It's probably no big surprise to learn that the more tired your brain — after a long day at work, say — the more you eat. But a new study shows that there's a very simple way to fix this: A 15-minute workout.
Researchers at the University of Alabama at Birmingham lured 38 college students to the lab with a free pizza dinner and told them to devour as much as they wanted. Then, on separate occasions, all of the students fasted for two hours before completing 20 minutes of rigorous graduate-level reading comprehension and math problems. Following the exhausting mental work, half of the group got to relax and do nothing for 15 minutes, while the rest hopped on the treadmill for 15 minutes of high-intensity intervals. Then it was time for pizza.
Sure enough, the students who chilled out after the exam consumed 100 more calories, on average, than they did at the first pizza feeding. This showed, just like past studies have, that taxing the brain can make people eat more. “Even though you’re not physically moving, the brain is still doing work and utilizing the body’s limited energy stores, primarily glucose,” says lead researcher William Neumeier. “Glucose is tightly regulated, so the brain signals, 'Hey, we need to replenish all this energy we’ve used,' even though the number of calories burned is very minimal.”
Exercising after a tough mental task proved to have the opposite effect. The participants who worked out afterward ate 25 fewer calories than they had before, suggesting that busting a sweat after busting your brain may make you less hungry. At first, 25 fewer calories may not seem so significant. But once you factor in the calories the kids burned on the treadmills, the differential was really more like 200 calories, says Neumeier.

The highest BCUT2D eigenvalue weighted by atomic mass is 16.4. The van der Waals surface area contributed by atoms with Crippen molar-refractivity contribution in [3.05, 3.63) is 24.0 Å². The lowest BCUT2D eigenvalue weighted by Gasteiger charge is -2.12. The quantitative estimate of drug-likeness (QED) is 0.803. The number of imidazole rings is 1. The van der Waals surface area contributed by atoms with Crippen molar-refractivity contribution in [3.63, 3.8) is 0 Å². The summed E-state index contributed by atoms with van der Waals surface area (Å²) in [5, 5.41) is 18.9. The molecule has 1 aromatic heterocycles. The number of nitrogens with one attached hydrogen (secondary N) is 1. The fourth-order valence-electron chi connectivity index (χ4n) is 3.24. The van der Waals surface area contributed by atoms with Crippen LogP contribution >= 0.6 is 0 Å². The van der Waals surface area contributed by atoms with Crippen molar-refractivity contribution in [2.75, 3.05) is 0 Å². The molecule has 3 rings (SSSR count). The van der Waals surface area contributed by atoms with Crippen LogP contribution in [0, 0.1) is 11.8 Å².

So what’s going on here? Most likely, it’s a mix of psychological and physiological factors. For one, exercise might distract the brain from thinking about food. “It puts a buffer between completing tough mental work and having immediate access to food,” Neumeier says. Also, previous research has shown that one hour or less of exercise can increase satiety. As Neumeier explains, intense physical activity appears to affect hormones such as leptin, which regulate hunger and fullness. If you go longer than an hour, you’ll have depleted your glucose stores and need to refuel. But if you do shorter bouts of exercise that don’t drain your tank, that seems to suppress appetite.
Based on this evidence, the idea that exercise makes you eat more is looking like mere myth. “According to our study, it appears exercise will reduce food consumption, at least in the short term, in addition to the fact you’ve burned calories,” Neumeier says. “I’d definitely suggest a quick workout after work. If nothing else, you’re expending energy, which is extremely beneficial.”
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